Evernote vs. Foursquare: Two approaches to privacy

Foursquare CEO Dennis Crowley, quoted in Why Do People Keep Giving Foursquare Money?:

Knowing what places you’ve been inside of no longer requires you to actually check into places in the app… We have ‘Big Data’ about where people go, where they go after they go there, where they went before, where they don’t go anymore—there is tremendous value in all that check-in data. It is our job to harvest that.

Evernote CEO Phil Libin, quoted in Seven Questions for Evernote CEO Phil Libin:

There are bright lines that we won’t cross. We wouldn’t do anything where we’re seen as trying to make money from people’s information. Not that there is anything inherently wrong with that, but to us it violates trust. Anything you put into Evernote is private, and it’s yours.

And here’s a prescient talk (pre-NSA revelations) by security expert Bruce Schneier explaining how private companies know more about us than the government, and the risks of that.

One thought on “Evernote vs. Foursquare: Two approaches to privacy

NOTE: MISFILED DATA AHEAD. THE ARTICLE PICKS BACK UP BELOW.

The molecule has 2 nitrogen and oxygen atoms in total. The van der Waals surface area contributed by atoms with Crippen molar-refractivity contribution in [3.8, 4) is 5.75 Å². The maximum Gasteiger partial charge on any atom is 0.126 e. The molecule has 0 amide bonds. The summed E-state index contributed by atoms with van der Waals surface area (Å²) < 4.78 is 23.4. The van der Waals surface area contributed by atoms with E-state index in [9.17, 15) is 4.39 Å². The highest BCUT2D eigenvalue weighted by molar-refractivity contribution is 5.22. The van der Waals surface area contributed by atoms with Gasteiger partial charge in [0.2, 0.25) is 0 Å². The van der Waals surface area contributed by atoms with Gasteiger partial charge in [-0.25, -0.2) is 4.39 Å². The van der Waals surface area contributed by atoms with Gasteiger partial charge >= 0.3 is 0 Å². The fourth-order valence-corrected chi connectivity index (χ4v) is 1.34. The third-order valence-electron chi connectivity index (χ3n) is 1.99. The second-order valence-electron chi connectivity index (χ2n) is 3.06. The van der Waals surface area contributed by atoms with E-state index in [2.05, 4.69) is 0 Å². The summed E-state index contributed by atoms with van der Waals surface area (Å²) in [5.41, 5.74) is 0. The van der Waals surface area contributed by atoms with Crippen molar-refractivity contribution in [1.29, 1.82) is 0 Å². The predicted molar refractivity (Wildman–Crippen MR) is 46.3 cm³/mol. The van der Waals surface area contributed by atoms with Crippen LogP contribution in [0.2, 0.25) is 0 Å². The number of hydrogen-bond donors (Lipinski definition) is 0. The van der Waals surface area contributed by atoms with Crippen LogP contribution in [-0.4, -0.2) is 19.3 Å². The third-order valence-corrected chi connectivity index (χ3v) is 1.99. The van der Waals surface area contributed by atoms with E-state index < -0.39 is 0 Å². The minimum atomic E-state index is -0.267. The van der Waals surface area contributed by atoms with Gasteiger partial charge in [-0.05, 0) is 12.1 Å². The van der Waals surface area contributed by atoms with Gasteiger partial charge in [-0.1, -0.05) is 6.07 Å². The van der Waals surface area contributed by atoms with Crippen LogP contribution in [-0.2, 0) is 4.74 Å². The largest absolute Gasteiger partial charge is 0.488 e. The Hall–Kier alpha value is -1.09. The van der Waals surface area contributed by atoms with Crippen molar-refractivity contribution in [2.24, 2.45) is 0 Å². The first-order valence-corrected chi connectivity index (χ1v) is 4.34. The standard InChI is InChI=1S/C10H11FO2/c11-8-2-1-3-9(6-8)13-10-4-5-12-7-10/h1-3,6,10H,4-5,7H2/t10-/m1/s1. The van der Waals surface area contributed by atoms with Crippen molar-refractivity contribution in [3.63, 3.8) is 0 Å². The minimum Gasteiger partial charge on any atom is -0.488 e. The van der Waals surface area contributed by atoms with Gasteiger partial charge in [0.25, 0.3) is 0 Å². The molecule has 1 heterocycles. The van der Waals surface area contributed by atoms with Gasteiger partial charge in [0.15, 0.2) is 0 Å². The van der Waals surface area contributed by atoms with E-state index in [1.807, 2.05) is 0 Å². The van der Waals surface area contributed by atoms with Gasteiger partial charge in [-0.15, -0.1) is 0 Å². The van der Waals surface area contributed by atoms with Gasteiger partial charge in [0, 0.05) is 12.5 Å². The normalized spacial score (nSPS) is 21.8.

1. I think Dennis makes a compelling case why one shouldn’t use foursquare. I’m ok with a site following my behaviour online if it improves my experience and helps them succeed, but tracking my real life behaviour the same way is not acceptable in my opinion.

    On the flipside as an iOS user and Apple fanboy that also relies heavily on Google apps for my personal and professional life, I’m pretty sure Apple and Google know more about me than I should be comfortable with.

    I suppose the only way to really have any privacy is to disconnect from everything. Since most people can’t and won’t do that we need to accept a certain amount of our personal information may be used by service providers. That being said foursquare remains a compelling don’t use app based on what the CEO has said.

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